VIRGINIA CITY -- Republican incumbent Chuck Haynes is seeking his third term as Storey County's District I commissioner.
Haynes chaired Storey County's planning commission during the creation of their master plan and he's an ardent supporter of Tahoe-Reno Industrial Center in northeastern Storey County. He said Storey County's economic future looks bright, but there is still some work to be done and he wants to serve for another term, to make sure it's done right.
"If we court more fortune 500 companies and are responsible with our expenditures, we can assure residents of Storey that things will be better for the next 20 to 30 years," he said.
According to Haynes, the county is in an enviable position, with one of the lowest tax rates in the state and a budget in the black. The county's budget totaled about $3 million when he took office and now stands at $8 million, with a $1.8 million surplus.
"Because of those additional revenues, we've been able to create a greater depth of protection for Storey County, expanding fire and ambulance services to all areas," he said. "Government should do that, but remain fiscally responsible and not constantly beat up the taxpayers."
Interspersed among about 35,000 acres of the Asamera Ranch property in northeastern Storey County, the Industrial Center can accommodate both light and heavy industry. Officials contend it has the potential to generate in excess of $100 billion into the local economy, including Washoe, Lyon and Carson.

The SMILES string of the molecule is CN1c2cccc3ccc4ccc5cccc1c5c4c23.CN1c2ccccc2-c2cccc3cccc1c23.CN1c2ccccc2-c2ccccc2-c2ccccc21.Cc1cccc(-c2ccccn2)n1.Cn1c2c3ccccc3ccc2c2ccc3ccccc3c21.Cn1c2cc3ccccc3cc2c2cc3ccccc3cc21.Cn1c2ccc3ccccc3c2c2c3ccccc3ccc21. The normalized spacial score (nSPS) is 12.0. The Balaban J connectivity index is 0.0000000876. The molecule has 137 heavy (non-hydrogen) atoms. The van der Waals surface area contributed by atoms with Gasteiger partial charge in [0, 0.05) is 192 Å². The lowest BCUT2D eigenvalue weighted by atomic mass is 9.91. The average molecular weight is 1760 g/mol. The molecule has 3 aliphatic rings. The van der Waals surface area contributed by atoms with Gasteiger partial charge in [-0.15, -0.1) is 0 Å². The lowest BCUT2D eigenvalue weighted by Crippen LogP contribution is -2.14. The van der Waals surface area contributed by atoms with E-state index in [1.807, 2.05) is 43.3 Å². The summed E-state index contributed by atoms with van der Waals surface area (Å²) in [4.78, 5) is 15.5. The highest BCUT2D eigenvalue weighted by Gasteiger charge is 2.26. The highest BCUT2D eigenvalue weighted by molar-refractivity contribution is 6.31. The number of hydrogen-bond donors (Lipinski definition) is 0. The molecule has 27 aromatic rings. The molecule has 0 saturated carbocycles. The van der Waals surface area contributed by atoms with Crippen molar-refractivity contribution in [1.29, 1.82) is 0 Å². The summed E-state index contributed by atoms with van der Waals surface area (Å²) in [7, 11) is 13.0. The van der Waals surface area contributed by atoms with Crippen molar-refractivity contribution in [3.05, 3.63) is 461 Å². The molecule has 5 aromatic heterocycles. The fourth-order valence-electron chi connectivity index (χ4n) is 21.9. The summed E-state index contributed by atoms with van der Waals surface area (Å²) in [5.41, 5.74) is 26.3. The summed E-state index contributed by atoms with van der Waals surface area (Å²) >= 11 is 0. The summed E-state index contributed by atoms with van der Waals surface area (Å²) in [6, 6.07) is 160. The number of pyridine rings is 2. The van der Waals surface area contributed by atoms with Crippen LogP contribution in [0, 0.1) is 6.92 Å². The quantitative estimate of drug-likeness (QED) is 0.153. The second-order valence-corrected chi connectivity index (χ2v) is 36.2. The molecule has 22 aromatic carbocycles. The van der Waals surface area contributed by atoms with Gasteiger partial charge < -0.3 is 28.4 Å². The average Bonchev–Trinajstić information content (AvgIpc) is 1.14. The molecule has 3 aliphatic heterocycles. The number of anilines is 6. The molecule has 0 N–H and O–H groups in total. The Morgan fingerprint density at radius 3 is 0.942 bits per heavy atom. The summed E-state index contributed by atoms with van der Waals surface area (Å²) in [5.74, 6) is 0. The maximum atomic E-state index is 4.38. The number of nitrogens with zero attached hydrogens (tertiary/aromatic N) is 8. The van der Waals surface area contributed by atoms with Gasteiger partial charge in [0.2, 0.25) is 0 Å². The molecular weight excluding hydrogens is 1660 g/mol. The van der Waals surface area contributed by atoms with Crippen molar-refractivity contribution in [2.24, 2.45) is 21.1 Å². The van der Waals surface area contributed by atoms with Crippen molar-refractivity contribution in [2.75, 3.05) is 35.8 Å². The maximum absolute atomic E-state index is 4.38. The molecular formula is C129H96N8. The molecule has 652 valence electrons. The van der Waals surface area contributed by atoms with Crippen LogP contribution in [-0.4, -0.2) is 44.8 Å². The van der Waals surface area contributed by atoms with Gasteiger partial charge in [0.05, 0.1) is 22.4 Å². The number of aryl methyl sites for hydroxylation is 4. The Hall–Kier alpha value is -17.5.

Raised in Southern California's Big Bear, Haynes has lived in the Virginia City area for 22 years. He spent 11 years as a building contractor and nine years as an operations manager at Kmart before taking a job with the Virginia & Truckee Railroad Co. in Virginia City.
"I spent 20 years doing work I didn't particularly like. I took the job with the V&T because I wanted to do something worthwhile," he said. "I worked for the railroad for nine years -- one day you're the boss, the next day you're taking out the garbage."
Haynes readily admits he has no patience for bureaucrats, overspending, or the slow pace of government.
"I'm a private sector person. I want it done now at half the cost, but nothing is easy in government," he said. "Government should respond to voters, like business responds to shareholders."
In addition to serving as county commissioner, he is a member of the Nevada Commission for the Reconstruction of the V&T Railway and chairman of both the Comstock Historic District Commission and the Virginia City Convention and Tourism Authority.
"I'm not as active as I would like to be with the Tourism Authority, but we have a great staff," he said. "I pick best people and listen to them. I don't micromanage."
Haynes, 53, has one son, Richard, who lives with his mother in Colorado. He will face Republican John Flanagan in September's primary election.